And Jay feels real because of the team who brought him to life. Jenkins met with the real Fauna Hodel before her death in 2017, kicking off a decade-long development process for her husband. Sheridan read “What It Is Like to Go to War,” as well as more of Marlantes’ books, all while doing research into Hodel’s past. He even saw the link between the protagonist and antagonist long before Pine said yes.
“I thought [Jay] was a great way to explore a counterpart toward Hodel; a guy who maybe had some of the same dark impulses and dangerous urges, but is coming at them from a very different place,” Sheridan said. “I think Jay Singletary and George Hodel recognize each other on some level.”
Still, he said the three of them built the character “together”; in no small part because Jenkins and Pine were already shooting when he was writing the last three episodes.
“I didn’t have much time to make a lot of distinct choices,” Pine said. “I had a beard and I was in chain mail [for ‘Outlaw King’] on a Friday. Then I was in tiny shorts with my bare little white legs in Malibu on Monday. So, the whole thing was just like: Let’s party.”
Sheridan credits Pine with blending the more outrageous elements of Jay with the haunting discoveries in his investigation. Whether that’s the manic mood swings, his disheveled look, or medicinal drug habit — “Jay does drugs but drugs aren’t his problem,” Jenkins said, reciting the mantra for approaching his PTSD-fueled drug habit — Pine finds a way to bring them into a wholly realized, empathetic character.
“One of his many, brilliant talents is he can find lightness in darkness,” Sheridan said. “He has this seriousness, but he can also find wry humor, or ironic humor, or self-mocking humor in a lot of situations in very small, subtle ways.”
Pine said he had “pillars and foundations” of Jay to build on, and he started construction in the pilot. There were takes where he got into a fight with the surfers on the beach — where he knocked their surfboards down and shouted at them. In the bar, he made up an ongoing bit involving lifesavers and added to period-appropriate dialogue.
According to Sheridan, the actor was given the line, “If you’re feeling froggy, you go ahead and jump” — a made-up bit of slang the writer cobbled together from research into “massive lists of [real] jargon” from the 1940s. Pine added, “We can do this dance. Just pick a lily pad.”
That’s how Jenkins described her working relationship with Pine, too — a dance, not a lily pad.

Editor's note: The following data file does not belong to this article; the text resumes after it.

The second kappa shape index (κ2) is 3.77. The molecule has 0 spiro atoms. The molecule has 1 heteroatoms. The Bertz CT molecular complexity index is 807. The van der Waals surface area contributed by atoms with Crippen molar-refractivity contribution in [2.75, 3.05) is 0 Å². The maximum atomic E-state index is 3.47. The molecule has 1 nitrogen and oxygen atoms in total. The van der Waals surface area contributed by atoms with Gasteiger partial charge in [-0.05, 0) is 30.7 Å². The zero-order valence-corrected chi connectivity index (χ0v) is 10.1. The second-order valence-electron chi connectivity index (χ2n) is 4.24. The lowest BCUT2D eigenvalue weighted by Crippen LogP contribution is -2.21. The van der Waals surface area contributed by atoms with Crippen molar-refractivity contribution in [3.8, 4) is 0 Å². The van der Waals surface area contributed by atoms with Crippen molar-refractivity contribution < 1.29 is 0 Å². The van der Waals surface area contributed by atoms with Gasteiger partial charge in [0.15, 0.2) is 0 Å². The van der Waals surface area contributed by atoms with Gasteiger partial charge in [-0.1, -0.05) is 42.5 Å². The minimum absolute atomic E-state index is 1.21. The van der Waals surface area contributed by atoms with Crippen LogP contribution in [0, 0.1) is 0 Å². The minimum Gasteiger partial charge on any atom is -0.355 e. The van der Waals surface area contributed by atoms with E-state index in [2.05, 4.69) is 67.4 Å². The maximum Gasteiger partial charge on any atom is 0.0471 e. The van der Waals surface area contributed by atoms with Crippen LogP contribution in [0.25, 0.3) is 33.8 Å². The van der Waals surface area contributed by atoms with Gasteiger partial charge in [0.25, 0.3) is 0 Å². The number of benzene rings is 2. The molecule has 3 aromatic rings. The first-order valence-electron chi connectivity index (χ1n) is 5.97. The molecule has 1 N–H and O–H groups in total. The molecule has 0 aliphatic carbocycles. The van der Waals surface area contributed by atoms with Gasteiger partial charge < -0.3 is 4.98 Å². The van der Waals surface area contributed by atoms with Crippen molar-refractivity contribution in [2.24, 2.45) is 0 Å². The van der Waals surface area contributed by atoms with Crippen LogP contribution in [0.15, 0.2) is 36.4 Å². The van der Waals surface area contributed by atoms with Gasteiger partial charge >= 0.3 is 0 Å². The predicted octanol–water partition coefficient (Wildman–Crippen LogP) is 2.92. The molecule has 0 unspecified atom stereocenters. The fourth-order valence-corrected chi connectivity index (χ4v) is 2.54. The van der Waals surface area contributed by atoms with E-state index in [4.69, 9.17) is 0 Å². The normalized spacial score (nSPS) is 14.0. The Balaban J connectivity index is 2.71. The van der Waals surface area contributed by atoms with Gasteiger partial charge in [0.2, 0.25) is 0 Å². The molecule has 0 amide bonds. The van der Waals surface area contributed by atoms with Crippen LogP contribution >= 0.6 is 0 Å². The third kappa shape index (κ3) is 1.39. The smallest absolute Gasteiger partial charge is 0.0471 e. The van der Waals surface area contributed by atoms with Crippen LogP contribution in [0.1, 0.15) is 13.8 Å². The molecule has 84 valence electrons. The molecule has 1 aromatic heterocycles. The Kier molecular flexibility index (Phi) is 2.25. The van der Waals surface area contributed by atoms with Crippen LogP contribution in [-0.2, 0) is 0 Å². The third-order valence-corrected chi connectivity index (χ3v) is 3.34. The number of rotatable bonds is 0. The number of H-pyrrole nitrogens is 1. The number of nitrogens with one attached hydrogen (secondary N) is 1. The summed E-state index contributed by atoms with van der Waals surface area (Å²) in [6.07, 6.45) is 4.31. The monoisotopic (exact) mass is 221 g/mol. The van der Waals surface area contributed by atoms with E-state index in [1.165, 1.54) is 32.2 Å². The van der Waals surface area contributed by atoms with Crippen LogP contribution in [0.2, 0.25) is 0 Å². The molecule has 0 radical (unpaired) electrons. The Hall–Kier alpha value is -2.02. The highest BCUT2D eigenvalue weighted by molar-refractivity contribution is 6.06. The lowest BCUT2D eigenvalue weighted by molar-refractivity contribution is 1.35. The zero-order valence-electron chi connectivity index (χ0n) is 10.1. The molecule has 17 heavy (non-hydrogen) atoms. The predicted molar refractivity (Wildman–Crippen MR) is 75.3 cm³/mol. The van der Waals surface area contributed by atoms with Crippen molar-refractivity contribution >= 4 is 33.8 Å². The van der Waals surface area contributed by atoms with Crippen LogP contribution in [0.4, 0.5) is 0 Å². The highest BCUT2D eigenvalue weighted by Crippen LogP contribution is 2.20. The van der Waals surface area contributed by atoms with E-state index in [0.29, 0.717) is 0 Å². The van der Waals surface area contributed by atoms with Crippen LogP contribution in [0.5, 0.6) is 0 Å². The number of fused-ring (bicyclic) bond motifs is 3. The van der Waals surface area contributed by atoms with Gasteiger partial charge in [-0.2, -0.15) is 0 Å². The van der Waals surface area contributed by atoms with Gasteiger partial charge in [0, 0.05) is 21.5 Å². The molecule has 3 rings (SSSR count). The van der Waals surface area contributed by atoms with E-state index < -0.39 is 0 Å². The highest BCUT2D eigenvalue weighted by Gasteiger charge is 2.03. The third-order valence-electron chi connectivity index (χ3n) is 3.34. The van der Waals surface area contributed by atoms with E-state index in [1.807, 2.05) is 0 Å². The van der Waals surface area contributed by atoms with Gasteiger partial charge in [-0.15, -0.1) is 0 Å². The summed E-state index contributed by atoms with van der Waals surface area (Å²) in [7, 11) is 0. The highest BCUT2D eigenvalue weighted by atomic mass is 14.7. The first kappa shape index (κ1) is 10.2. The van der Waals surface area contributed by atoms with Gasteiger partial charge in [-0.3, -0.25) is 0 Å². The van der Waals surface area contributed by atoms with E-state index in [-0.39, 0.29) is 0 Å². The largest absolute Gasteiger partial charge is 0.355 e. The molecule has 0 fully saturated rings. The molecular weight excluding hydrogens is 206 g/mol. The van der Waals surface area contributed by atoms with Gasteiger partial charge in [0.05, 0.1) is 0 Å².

“I don’t like to symbolize what the characters are doing with camera,” she said, noting how she wouldn’t make the camera shake to symbolize Jay’s anxiety. “It’s almost like a dance. There is tension between the camera and the actor but you have to be with the actor. You have to be tracking the actor’s story to do that dance.”
Their ongoing dance could lead to more Jay Singletary adventures. Jenkins and Pine unexpectedly reunited for “Wonder Woman 1984,” and all of primary creatives on “I Am the Night” seem eager to extend this limited series to another edition.
“He’s so tragic,” Pine said. “He is just blissfully running into this brick wall over and over and over again. I had the deepest compassion for him. I just wanted to give him a big hug. I like Jay a lot. […] I’d definitely talk to Sam about it.”
Sheridan said he’d love to continue the series. “I love Jay Singletary. […] He’s that crazy friend at the party who’s gonna wear a lampshade on his head, [but] we have a respect for Jay; an appreciation for him.”
“Sam went down the rabbit hole of reading about PTSD and I think the thing he and Chris talked about the most was [how] part of the problem is the joy that people end up finding in that act of violence that they didn’t know existed,” Jenkins said, which helps explain why Jay would be screaming in excitement while at the wrong end of a knife.
“He is not scared,” Pine said. “He’s like, ‘Fucking stab me! Let’s do this!’ […] I didn’t know [screaming was a symptom of PTSD], but I knew that he’s self-loathing and self-hating. The only way that he feels now is [by] hurting, so it’s like when [someone] slams his nose, he gets off on it. ‘Let’s party!'”
Ideally, that party might be held in more festive facilities.
“I Am the Night” airs new episodes Mondays at 9 p.m. ET on TNT.